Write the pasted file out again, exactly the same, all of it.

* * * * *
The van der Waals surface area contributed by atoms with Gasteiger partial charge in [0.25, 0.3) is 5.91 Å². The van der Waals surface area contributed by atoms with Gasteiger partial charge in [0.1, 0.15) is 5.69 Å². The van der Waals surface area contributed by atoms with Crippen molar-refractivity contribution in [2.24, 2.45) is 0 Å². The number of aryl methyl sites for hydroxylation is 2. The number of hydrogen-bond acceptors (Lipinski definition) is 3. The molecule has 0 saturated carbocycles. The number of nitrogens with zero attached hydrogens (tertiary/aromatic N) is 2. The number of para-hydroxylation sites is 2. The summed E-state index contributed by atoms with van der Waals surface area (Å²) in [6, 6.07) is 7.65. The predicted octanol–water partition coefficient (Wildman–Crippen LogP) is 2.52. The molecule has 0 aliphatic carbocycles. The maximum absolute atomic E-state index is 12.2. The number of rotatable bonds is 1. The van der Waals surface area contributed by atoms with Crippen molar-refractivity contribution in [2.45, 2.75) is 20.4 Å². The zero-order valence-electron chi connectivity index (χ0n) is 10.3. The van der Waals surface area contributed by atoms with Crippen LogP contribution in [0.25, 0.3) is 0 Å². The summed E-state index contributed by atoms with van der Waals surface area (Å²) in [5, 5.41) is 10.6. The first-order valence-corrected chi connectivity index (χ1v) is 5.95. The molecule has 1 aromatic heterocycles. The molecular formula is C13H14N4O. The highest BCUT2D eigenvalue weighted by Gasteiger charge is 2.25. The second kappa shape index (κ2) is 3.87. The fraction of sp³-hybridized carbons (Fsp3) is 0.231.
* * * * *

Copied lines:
The van der Waals surface area contributed by atoms with Gasteiger partial charge in [0.25, 0.3) is 5.91 Å². The van der Waals surface area contributed by atoms with Gasteiger partial charge in [0.1, 0.15) is 5.69 Å². The van der Waals surface area contributed by atoms with Crippen molar-refractivity contribution in [2.24, 2.45) is 0 Å². The number of aryl methyl sites for hydroxylation is 2. The number of hydrogen-bond acceptors (Lipinski definition) is 3. The molecule has 0 saturated carbocycles. The number of nitrogens with zero attached hydrogens (tertiary/aromatic N) is 2. The number of para-hydroxylation sites is 2. The summed E-state index contributed by atoms with van der Waals surface area (Å²) in [6, 6.07) is 7.65. The predicted octanol–water partition coefficient (Wildman–Crippen LogP) is 2.52. The molecule has 0 aliphatic carbocycles. The maximum absolute atomic E-state index is 12.2. The number of rotatable bonds is 1. The van der Waals surface area contributed by atoms with Crippen molar-refractivity contribution in [2.45, 2.75) is 20.4 Å². The zero-order valence-electron chi connectivity index (χ0n) is 10.3. The van der Waals surface area contributed by atoms with Crippen LogP contribution in [0.25, 0.3) is 0 Å². The summed E-state index contributed by atoms with van der Waals surface area (Å²) in [5, 5.41) is 10.6. The first-order valence-corrected chi connectivity index (χ1v) is 5.95. The molecule has 1 aromatic heterocycles. The molecular formula is C13H14N4O. The highest BCUT2D eigenvalue weighted by Gasteiger charge is 2.25. The second kappa shape index (κ2) is 3.87. The fraction of sp³-hybridized carbons (Fsp3) is 0.231.